Looking at the landscape from the top of the hill where we saw the relics:


The Cop inspecting the snow. (See! It’s right there on the ground!):


The Earnest Humorist, The Anthropology Grad Student and My Gift coming to meet us for lunch:


The Cop again, glowing in the sun:


More lovingkindness

We drove to Sedona using some sketchy directions (yes, directions I found — which were apparently sketchy enough that The Cop declared, “Never get directions from a Buddhist!”) and eventually ended up on a narrow road at the top of a pinetree-covered hill in Sedona. There was snow on the ground and cars parked on both side of the street.

My Gift and her two roommates (let’s call them The Anthropology Grad Student and The Earnest Humorist) showed up a bit later (My Gift inherited my sense of direction).

We entered the grounds of the yoga center where the Relic Tour was housed. “One thing I notice about Buddhists,” The Cop said, “is that they dress poorly.” A fellow met us at the gate and directed us to a yurt where an instructional video about the Maitreya Project was playing.

We watched the video & then got on line to wait to be let into the building. Once in, we were directed to stand on line in front of a beautifully decorated table covered with flowers, brocade, flickering candles and shiny gold reliquaries. The Tibetans love their visuals.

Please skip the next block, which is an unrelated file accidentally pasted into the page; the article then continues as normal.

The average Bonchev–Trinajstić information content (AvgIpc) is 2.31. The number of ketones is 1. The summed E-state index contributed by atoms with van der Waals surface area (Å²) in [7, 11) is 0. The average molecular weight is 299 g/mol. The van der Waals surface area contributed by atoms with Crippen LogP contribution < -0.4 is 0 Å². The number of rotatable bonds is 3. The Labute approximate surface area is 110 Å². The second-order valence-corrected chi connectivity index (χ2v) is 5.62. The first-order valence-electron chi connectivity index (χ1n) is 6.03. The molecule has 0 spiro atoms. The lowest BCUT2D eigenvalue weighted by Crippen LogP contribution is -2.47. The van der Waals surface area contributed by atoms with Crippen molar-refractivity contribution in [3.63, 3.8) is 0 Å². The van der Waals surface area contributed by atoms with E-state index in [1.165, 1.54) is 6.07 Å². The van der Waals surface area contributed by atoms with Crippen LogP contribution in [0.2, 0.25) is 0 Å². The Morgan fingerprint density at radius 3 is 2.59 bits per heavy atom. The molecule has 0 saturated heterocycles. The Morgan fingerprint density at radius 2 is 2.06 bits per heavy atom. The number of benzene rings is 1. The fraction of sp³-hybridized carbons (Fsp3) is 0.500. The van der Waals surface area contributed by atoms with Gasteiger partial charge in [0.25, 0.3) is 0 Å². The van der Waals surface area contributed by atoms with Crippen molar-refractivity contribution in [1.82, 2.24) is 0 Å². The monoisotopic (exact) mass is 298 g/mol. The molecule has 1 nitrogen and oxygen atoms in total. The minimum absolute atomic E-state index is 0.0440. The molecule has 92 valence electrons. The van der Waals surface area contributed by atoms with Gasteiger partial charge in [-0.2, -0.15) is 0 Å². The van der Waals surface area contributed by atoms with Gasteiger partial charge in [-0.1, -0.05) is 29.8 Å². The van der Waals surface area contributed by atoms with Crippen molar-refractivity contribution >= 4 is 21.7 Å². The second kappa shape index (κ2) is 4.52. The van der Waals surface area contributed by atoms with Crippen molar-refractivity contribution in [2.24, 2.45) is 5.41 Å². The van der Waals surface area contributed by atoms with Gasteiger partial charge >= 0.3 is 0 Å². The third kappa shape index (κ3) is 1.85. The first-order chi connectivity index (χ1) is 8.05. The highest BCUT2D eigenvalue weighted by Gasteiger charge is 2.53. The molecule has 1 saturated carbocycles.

There was chanting in the background and the sound of a nun blessing people.

While on line, we turned the prayer wheel and looked around. Finally, a man gestured for me and The Cop to approach a small statue of the Buddha that was standing in a glass container filled with saffron-water. We dipped wooden ladles into the water and poured it over the Buddha, holding in mind our spiritual masters, imagining the water as washing away our impurities and preparing ourselves to be open to the relics.

The relics were very intense. The video we saw showed monks, after presiding at a cremation, spooning relics out of the ashes.

Some of the relics looked like freshwater pearls, some like grains of rice. Others were perfectly spherical. Some were raisinet-shaped/sized (this was noted by The Anthropology Grad Student and The Earnest Humorist). Some were pure white, some pearly, and some amber. Some were cloudy, some opaque, and some clear.